When a custody order is handed down by the judge, parents have no choice but to follow it. But the children, especially teenagers, may not agree with the order. Greenville, SC judges can take into consideration what minors want. But that doesn’t always line up with what a court determines to be the child’s best interests. What do you do when your child doesn’t want to visit the other parent?
Not all resistance to seeing the other parent is the product of the child’s wishes. Unfortunately, parents often manipulate their children into not wanting to visit. This may be done in several ways:
- Telling the child how sad or upset he or she will be if the child leaves
- Telling the child about all the fun things he or she will miss when visiting the other parent
- Punishing the child for seeing the other parent; e.g. forbidding the child to do what he or she normally can
- Blaming the other parent for why the marriage or relationship fell apart
Of course, there are times where children have legitimate fears of seeing the other parent. This may be because of abuse or neglect by that parent, or a third party with whom the parent associates. In the case of genuine abuse, you must report it to the proper authority and take immediate legal action. Learn whatever information you can and contact your Greenville, SC family law attorney for the next steps.
There are risks when a child doesn’t want to visit. Not only does this raise the ire of the other parent and increase acrimony. It could result in your being accused of civil or criminal contempt. Assume your child really doesn’t want to see the other parent and there’s no abuse or neglect. You inform the other parent, the visitation doesn’t happen, and you’re now in court for contempt. The other parent’s attorney will likely cross-examine you about why you didn’t simply make your child visit.
It’s not enough to say your child “didn’t want to.” Children don’t always want to do plenty of things – their homework, their chores, etc. If you’re asked about this on the witness stand, it’s going to appear that you made an exception for visitation. It will look as though you make the child do plenty of things – except visit the other parent. You could find yourself held in contempt, even if your Greenville, SC attorney defends your actions in court.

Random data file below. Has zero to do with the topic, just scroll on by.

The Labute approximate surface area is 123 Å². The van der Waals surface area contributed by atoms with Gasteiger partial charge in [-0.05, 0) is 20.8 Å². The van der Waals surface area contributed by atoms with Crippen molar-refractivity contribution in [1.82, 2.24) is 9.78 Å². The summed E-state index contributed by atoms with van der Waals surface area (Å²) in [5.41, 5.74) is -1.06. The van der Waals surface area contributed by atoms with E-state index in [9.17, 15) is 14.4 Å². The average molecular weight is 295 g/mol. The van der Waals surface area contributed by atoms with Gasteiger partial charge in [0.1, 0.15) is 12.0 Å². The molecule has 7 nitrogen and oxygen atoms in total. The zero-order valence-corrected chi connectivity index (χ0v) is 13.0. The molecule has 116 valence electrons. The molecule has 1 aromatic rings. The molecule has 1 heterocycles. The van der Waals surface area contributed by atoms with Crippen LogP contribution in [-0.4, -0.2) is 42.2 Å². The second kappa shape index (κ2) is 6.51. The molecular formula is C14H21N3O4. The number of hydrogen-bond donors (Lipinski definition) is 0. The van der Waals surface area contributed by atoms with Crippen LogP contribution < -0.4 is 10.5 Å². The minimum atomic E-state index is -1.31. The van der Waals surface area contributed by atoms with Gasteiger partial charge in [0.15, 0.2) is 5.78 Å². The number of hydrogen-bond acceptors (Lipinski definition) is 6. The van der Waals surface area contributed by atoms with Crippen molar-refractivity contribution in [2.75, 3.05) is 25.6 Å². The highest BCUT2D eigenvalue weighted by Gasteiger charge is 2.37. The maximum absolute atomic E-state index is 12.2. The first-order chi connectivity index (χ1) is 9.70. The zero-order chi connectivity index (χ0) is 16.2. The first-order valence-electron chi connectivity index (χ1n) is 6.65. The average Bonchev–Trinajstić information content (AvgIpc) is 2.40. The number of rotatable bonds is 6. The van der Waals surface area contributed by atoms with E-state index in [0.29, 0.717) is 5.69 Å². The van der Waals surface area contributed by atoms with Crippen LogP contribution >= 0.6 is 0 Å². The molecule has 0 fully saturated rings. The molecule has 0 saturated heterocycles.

You can lessen the likelihood of contempt if your child genuinely doesn’t wish to visit the other parent:
Document your attempts to follow the custody order. List the dates, times, and circumstances surrounding your child’s refusal to visit the other parent. Write down what you did to counter it. Also consider audio or video recording your attempt to persuade the child to visit. Discuss these options with a Greenville, SC family lawyer to ensure they are done properly.
Take your child to a therapist. You may need a neutral third party to discuss your child’s anxiety surrounding visitation. A licensed therapist in your area is a good start. Let the other parent know ahead of time and provide the therapist’s contact information. Maintain transparency with the process.
Have the therapist testify in court. In the event you are questioned, the testimony of your child’s therapist can prove invaluable. The judge can see for him- or herself why the child doesn’t want to visit.
Consider modifying the custody and visitation order. Before being accused of contempt, you can beat the other parent to the punch by requesting modification of the order. In this way, you can take affirmative steps to explain to the court why the order needs to change. Your Greenville, SC family law attorney can advise you on whether this is a good option for you.
A Law Firm You Can Count on for All of Your Custody Needs
Custody issues are some of the most emotional aspects of divorce. If there is genuine apprehension on the part of your child surrounding visitation, take action. Not doing so can land you in front of the judge on contempt allegations. At Greenville Family Law, we’re experienced in all aspects of child custody matters. Call us today for a consultation.